By: Teresa H. Janssen
She Writes Press, 2023
As Josie Belle Gore, daughter of a Louisiana train engineer and Texas seamstress, journeys with her itinerant family through the deserts of the boom-and-bust American West and revolutionary Mexico, she learns that some things in life are constant: the preciousness of water and that her role in her family is to save it.
When unforeseeable events force the separation of her family, Josie begins an odyssey that takes her from New Mexico’s Jornada del Muerto to Bisbee, Tucson, Los Angeles, and finally post-WWI San Francisco—experiencing betrayal, pandemic, survivor’s guilt, as well as the compassion and generosity of friends and strangers.
Like a river meeting the sea, she has nowhere else to run and must make peace with the past and good on her promise to the family she loves. Inspired by family lore, this is a lyrical tale of loss, hope, and forgiveness set in the rugged beauty of the turn-of-the-century Southwest that, like Josie, is growing up in fits and starts.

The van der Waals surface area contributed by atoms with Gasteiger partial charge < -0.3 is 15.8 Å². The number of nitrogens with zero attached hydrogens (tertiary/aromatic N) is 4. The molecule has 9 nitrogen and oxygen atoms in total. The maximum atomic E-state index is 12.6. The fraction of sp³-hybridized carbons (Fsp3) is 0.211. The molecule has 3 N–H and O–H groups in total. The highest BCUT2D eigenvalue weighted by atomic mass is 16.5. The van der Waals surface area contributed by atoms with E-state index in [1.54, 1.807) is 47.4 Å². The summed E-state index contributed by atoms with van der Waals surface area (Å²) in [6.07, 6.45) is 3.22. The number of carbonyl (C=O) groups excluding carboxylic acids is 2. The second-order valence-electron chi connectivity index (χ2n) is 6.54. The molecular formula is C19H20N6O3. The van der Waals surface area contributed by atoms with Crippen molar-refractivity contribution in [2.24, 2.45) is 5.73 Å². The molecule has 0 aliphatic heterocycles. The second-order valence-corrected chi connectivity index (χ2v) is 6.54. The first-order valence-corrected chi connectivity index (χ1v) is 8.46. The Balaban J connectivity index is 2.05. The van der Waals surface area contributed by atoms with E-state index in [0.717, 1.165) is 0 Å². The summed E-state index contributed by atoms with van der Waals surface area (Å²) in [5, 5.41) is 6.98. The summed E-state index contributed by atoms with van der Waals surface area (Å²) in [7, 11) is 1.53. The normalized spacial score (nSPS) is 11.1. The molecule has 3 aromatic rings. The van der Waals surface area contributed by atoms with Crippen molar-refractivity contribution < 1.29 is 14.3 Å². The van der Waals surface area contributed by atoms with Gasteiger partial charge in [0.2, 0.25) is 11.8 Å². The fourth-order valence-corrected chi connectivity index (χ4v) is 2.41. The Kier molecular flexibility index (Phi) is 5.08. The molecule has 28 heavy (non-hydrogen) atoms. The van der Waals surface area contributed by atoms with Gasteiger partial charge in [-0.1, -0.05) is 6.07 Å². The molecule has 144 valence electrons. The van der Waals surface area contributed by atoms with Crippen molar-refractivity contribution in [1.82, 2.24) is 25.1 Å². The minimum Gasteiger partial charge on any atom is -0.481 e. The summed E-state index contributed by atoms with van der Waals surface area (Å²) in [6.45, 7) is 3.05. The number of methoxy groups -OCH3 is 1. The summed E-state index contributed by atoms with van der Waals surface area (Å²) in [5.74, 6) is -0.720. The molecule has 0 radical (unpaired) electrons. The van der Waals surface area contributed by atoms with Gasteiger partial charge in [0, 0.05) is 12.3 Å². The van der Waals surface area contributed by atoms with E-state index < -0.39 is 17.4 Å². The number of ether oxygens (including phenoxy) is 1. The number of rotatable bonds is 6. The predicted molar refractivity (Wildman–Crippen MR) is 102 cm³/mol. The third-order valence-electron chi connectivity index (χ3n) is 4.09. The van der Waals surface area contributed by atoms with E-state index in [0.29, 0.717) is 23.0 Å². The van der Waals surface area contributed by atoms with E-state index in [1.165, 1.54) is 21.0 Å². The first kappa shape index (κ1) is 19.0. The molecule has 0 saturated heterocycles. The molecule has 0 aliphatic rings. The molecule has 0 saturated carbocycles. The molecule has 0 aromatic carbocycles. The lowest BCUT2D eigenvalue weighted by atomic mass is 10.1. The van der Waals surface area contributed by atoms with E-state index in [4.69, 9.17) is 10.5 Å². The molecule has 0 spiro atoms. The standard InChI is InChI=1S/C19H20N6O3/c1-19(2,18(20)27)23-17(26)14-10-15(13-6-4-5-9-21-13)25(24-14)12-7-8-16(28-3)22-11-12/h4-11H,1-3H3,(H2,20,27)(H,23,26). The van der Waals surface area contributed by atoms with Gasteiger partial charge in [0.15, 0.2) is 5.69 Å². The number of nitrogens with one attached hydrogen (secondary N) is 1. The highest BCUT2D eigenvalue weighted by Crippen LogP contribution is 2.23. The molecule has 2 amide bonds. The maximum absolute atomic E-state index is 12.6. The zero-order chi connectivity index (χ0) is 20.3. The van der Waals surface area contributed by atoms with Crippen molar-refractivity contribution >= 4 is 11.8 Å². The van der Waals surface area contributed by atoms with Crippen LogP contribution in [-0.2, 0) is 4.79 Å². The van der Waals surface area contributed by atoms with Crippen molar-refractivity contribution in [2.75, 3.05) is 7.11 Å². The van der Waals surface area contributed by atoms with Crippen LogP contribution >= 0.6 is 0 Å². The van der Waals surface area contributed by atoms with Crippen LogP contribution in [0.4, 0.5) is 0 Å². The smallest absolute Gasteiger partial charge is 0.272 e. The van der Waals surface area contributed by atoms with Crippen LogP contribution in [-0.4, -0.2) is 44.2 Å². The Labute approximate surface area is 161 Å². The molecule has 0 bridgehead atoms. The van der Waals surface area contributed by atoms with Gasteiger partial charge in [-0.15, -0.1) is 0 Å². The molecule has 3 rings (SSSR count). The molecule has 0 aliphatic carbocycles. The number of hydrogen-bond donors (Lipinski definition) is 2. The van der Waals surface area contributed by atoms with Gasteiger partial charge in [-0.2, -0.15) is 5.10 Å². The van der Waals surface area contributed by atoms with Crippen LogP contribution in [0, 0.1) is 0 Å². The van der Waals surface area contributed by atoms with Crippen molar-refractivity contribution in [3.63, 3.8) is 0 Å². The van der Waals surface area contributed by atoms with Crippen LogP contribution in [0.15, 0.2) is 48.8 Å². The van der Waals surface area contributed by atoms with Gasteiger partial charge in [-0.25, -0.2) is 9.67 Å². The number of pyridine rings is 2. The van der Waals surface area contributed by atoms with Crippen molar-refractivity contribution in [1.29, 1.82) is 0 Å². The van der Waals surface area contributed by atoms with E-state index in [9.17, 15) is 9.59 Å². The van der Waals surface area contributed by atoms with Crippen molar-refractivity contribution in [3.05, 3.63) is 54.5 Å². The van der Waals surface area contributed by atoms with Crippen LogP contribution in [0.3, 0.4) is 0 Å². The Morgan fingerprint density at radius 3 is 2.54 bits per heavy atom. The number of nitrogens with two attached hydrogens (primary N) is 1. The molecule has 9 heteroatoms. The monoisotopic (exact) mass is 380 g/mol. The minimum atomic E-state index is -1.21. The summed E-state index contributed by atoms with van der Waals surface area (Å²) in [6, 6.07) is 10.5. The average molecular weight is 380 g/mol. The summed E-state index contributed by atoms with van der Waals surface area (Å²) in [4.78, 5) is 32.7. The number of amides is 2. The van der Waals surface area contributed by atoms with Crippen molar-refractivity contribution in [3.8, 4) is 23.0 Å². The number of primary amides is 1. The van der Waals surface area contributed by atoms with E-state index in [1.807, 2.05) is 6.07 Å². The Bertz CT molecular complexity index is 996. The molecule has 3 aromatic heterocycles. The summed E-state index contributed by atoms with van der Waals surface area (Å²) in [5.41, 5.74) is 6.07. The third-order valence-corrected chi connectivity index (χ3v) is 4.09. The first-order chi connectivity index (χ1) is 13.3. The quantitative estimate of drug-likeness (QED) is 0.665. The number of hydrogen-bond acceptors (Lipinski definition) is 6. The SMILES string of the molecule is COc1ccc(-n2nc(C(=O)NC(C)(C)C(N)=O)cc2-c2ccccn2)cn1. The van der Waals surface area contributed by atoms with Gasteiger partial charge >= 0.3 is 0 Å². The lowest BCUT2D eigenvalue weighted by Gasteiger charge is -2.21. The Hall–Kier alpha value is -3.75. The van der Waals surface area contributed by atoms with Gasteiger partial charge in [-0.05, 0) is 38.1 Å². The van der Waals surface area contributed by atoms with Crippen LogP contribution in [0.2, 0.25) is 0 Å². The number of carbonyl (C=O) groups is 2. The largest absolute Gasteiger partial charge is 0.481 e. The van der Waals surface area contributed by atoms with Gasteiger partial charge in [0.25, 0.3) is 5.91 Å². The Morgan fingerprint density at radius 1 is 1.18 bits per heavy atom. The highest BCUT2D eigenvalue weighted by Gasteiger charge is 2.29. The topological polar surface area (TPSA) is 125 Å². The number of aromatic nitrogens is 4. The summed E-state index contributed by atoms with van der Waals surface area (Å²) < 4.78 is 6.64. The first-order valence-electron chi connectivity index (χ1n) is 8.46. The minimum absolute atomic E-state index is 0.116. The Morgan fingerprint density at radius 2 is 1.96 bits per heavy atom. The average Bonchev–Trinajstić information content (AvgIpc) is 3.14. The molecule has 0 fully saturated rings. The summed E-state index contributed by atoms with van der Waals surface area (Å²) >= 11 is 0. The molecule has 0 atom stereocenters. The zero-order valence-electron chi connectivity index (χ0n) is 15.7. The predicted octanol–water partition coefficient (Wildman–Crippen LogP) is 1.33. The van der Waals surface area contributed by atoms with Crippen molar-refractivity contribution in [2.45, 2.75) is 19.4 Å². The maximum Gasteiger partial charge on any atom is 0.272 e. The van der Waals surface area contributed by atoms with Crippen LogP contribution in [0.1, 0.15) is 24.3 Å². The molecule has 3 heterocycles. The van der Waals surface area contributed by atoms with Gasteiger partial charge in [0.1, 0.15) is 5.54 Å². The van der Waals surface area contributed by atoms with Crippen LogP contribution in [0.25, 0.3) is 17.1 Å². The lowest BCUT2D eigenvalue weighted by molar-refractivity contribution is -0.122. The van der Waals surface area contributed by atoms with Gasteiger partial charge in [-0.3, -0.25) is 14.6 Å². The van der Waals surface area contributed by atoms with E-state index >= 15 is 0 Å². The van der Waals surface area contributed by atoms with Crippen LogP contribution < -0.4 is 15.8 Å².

About the Author
Teresa H. Janssen, a career educator, studied history and French at Gonzaga University and has an M.A. in Linguistics from the University of Washington. Her essays and short fiction have appeared in a variety of literary journals. She was a finalist for Bellingham Review’s Annie Dillard Prize and won the Norman Mailer/NCTE Award in nonfiction. Her debut historical novel, The Ways of Water, integrating family lore and research, was inspired by her grandmother’s early life. She lives with her husband in Washington state where she writes, volunteers, and tends a small orchard.
To learn more about Teresa H. Janssen and her work, please see www.teresahjanssen.com